Michael Conroy Harris was with his dog

Michael Conroy Harris was with his dog

A trail runner has told of his ‘remarkably lucky’ survival after he was trampled by cows.

Michael Conroy Harris was with his dog at Garrigill in Cumbria when he was surrounded by a herd of cattle and trodden into the ground.

The 52-year-old from Newcastle praised the Great North Air Ambulance Service which came to his aid after the incident.

The experienced runner was running at the site near Alston last October with his dog Ellie, a German wirehaired pointer when they were encircled by the animals.

He said: “We’ve had a cottage in Nenthead for 15 years and I’ve run the same route in that area without encountering any problems before.

“During my run on the Saturday I came to a field with cows in it but there were no warning signs. I assessed the area and could see the stile at the other side of the field, so I thought I would be okay.

“I entered the field and I could see more cattle in that area, the cows then started moving and a group surrounded me. They knocked me face down in a cow pat and it was an incredible experience because I wondered what was going to happen, I thought maybe that was it for me.

“I didn’t know what to do because they were standing on me but for some reason they eventually cleared.”

Mr Conroy Harris managed to leave the field and make his way to a road nearby, where he flagged down a driver who made a phone call to his wife Alexandra Conroy Harris.

She picked him up and took him to Alston’s Ruth Lancaster James Hospital, where the staff decided to call GNAAS for assistance due to his condition.

Alexandra and Michael Conroy Harris with air ambulance doctor John Ferris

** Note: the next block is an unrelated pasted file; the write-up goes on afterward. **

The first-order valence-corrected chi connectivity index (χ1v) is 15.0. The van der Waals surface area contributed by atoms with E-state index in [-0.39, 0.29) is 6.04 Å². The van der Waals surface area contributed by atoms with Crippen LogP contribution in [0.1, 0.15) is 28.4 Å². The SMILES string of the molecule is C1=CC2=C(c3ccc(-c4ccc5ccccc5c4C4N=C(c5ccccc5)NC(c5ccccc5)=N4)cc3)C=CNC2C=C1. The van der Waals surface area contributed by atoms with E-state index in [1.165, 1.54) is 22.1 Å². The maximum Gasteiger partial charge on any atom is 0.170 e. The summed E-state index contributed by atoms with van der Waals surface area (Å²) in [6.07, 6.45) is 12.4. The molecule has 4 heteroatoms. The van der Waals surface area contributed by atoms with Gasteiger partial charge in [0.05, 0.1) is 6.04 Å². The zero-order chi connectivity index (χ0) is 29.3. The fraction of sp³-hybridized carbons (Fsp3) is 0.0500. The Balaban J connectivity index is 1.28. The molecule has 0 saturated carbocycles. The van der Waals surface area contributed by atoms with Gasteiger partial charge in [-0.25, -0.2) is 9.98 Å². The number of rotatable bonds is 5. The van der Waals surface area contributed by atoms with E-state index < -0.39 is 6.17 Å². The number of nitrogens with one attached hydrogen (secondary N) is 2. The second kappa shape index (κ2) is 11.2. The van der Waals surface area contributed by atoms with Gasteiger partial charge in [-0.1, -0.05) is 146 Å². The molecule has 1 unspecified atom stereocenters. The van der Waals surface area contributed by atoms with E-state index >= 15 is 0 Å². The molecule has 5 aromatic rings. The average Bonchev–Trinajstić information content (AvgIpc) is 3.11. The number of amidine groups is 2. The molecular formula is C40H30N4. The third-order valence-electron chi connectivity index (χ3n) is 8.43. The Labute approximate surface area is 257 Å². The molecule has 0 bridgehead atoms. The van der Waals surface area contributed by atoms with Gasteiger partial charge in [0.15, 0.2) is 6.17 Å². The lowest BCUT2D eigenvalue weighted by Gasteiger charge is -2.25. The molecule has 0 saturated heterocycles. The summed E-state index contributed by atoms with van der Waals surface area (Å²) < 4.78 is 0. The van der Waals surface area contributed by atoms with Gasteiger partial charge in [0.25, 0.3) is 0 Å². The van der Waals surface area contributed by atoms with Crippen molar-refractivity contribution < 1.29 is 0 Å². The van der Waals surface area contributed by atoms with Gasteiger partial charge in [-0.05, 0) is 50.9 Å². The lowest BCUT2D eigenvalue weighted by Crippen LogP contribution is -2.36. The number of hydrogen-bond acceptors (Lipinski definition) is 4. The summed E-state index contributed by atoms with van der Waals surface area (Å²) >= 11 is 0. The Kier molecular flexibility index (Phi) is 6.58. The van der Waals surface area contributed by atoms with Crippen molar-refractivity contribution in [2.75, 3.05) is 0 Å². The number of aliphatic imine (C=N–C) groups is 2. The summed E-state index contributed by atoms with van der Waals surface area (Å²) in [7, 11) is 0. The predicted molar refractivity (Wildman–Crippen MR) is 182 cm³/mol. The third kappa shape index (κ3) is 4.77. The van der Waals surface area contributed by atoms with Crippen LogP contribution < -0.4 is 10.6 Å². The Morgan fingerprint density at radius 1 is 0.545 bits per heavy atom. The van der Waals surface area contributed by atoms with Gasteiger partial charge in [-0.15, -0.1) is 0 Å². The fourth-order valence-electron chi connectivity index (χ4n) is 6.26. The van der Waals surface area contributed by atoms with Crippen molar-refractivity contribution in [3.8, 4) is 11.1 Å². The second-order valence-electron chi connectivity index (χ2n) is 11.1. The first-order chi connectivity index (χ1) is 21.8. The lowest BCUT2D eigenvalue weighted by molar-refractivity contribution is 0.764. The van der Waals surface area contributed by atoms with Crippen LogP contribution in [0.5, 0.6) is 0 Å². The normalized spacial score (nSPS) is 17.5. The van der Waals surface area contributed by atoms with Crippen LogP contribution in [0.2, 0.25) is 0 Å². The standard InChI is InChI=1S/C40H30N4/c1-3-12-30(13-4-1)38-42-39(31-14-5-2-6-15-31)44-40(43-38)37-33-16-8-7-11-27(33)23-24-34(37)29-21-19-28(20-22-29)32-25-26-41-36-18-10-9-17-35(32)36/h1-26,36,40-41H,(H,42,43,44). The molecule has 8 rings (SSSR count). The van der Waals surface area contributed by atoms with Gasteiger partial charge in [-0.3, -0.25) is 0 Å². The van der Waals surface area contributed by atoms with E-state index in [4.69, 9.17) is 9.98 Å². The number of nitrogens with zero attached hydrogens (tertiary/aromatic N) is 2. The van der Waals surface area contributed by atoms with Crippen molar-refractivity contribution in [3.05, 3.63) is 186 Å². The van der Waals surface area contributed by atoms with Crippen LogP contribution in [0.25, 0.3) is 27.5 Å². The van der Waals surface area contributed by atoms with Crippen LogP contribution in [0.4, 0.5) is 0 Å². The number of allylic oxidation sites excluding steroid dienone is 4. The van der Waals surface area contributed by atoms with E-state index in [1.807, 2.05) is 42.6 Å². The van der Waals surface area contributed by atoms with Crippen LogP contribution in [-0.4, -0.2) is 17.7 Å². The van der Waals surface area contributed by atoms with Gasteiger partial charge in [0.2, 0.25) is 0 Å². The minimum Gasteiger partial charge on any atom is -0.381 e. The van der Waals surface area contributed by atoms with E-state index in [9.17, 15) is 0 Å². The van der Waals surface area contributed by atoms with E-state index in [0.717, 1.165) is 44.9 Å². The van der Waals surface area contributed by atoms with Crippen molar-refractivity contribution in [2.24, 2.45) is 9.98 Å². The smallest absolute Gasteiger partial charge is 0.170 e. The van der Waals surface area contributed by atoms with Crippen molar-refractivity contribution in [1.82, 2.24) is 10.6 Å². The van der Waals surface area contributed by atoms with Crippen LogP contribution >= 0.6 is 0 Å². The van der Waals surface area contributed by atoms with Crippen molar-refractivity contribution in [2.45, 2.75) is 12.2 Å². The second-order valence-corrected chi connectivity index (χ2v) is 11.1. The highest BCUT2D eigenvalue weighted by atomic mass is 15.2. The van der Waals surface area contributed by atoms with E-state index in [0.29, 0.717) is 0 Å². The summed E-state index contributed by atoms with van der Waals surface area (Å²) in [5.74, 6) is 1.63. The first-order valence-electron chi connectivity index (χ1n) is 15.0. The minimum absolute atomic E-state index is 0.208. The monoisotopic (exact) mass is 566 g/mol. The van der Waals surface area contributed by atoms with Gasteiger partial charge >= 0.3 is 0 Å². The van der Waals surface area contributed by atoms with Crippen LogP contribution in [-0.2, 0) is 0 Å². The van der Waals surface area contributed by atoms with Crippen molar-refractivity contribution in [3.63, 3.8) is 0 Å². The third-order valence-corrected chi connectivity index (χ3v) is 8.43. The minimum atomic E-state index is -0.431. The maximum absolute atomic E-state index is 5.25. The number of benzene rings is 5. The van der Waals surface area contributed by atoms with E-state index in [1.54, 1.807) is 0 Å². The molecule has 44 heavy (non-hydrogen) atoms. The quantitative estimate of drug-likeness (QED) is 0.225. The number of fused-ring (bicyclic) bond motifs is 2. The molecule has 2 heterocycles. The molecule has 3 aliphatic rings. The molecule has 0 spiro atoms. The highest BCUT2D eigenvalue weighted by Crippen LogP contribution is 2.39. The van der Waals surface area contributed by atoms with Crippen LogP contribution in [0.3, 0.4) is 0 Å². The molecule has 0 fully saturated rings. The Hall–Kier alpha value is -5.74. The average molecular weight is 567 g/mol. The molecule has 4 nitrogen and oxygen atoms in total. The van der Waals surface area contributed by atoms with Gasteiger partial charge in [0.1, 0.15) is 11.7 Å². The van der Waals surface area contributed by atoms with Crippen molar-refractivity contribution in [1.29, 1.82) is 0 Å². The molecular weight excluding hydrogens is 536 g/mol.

Alexandra and Michael Conroy Harris with air ambulance doctor John Ferris

Mr Conroy Harris was assessed and treated by the GNAAS doctor-led trauma team before being airlifted to the Royal Victoria Infirmary in Newcastle-upon-Tyne where he stayed for five days under observation.

The runner had suffered a broken leg and head injuries but GNAAS doctor John Ferris said it could easily have been much worse. “Given the circumstances, Mr Conroy Harris is remarkably lucky to have lived to tell the tale,” he said.

Mr Conroy Harris praised his rescuers. He said: “GNAAS offer a vital service and need all of the funding and support they can get. I’ve donated to the charity in the past and now I’ve set up regular giving and signed up to the lottery as my way of paying them back.

“I’m still a bit shaken but this hasn’t put me off running. When I’m fit enough I’ll probably try a different running route.”

The GNAAS, which regularly undertakes rescue missions in the Lake District, north Pennines and the northern Dales, is reliant on public donations to survive. Last year the charity needed to raise £5.1m to keep flying. Details of how to help are on the Great North Air Ambulance website and are also available by ringing 01325 487263.

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